1. Why did you choose to study biostatistics and what led you to LSUHSC Biostatistics Program?

Biostatistics is a marriage between my two most favorite disciplines; mathematics and biology. I could never decide which one I liked better. I loved medicine and biology but always knew that I can influence more and save much more lives through mathematics. It is not an accident that mathematics is called the “queen of the sciences”. However, I missed being in touch with biology throughout my initial years as a mathematician. When I eventually learned about the existence of biostatistics it was clear what career I have to pursue. I learned about the LSUHSC Biostatistics program when Dr. Volaufova was on sabbatical at my Alma Matter in my home country, so you can say it was her who led me there.

  1. What was the most rewarding part of your PhD degree?

Of receiving my PhD or working towards it? The best part of receiving the degree was the first paycheck. And the knowledge that I now have my dream job and things will only get better from here.  About working towards my degree, it was working with my mentors. Learning about new, unexplored areas of statistics, how to conduct theoretical research, be independent, and also making my program work. You know, the feeling when the program finally runs as intendedJ. LSUHSC has that unique one-on-one approach you can hardly get anywhere else. You can be sure that you will get enough attention and you can always ask questions outside the scope of the classwork. Faculty members were extremely helpful and were always there when I needed them the most. LSUHSC also has unmatched opportunities for collaboration that are readily available. You can work alongside distinguished researchers on various projects of your interest. There is a huge demand and not enough hands to do all the work. It is only up to you if you pick up the call. In the end, these opportunities are what eventually helped me land the best job in the world.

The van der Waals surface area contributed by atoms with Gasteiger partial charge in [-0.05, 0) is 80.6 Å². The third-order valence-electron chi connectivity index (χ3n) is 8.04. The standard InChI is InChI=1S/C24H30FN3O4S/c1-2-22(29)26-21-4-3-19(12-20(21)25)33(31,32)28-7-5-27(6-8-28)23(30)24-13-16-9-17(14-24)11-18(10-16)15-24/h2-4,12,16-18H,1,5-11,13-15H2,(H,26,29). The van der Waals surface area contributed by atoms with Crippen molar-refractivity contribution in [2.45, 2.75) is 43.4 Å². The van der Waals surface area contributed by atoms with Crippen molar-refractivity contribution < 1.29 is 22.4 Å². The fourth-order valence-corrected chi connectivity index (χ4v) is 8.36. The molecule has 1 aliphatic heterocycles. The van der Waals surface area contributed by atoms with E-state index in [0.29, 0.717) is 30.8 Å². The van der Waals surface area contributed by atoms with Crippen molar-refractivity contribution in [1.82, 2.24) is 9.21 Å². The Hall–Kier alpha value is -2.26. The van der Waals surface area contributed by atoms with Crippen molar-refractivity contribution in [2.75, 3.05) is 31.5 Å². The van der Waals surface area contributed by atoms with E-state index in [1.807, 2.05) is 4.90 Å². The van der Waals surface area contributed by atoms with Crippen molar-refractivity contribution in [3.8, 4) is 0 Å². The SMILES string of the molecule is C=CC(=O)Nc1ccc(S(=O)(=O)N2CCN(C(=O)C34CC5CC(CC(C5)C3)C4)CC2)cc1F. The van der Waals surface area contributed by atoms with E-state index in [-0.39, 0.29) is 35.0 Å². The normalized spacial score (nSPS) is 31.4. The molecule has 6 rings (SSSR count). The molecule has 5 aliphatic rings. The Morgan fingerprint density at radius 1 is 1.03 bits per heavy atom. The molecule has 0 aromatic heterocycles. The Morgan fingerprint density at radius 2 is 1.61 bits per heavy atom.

An Interview with Our Alumna Jennifer Hayden, MS ’11

May 2019
  1. Where do you currently work and what are your job responsibilities?

I am a senior research scientist with Humana Healthcare Research. My primary responsibility is to design scientifically valid healthcare studies to answer research questions around clinical and economic trends. Using large ‘real world’ healthcare data sources I develop measures, produce statistical output and interpret and report study results through presentations, abstracts and publications.

  1. Why did you choose to study biostatistics and what led you to LSUHSC Biostatistics Program?

By the time I enrolled into the LSUHSC Biostatistics Program I had already enjoyed a long career in healthcare data management which included database development, data maintenance and data monitoring but, I did not have training or skills in statistical data inference. I love working with healthcare data and I knew I wanted to do more with it and could apply the programming skills I already had to a biostatistics degree. I was working in a different department at the LSUHSC School of Public Health when I applied for the program and knew I would get an excellent statistics education from LSUHSC. I personally knew the faculty as colleagues. They are excellent statisticians, well published, and dedicated to helping each of their students succeed; even older and non-traditional students like me.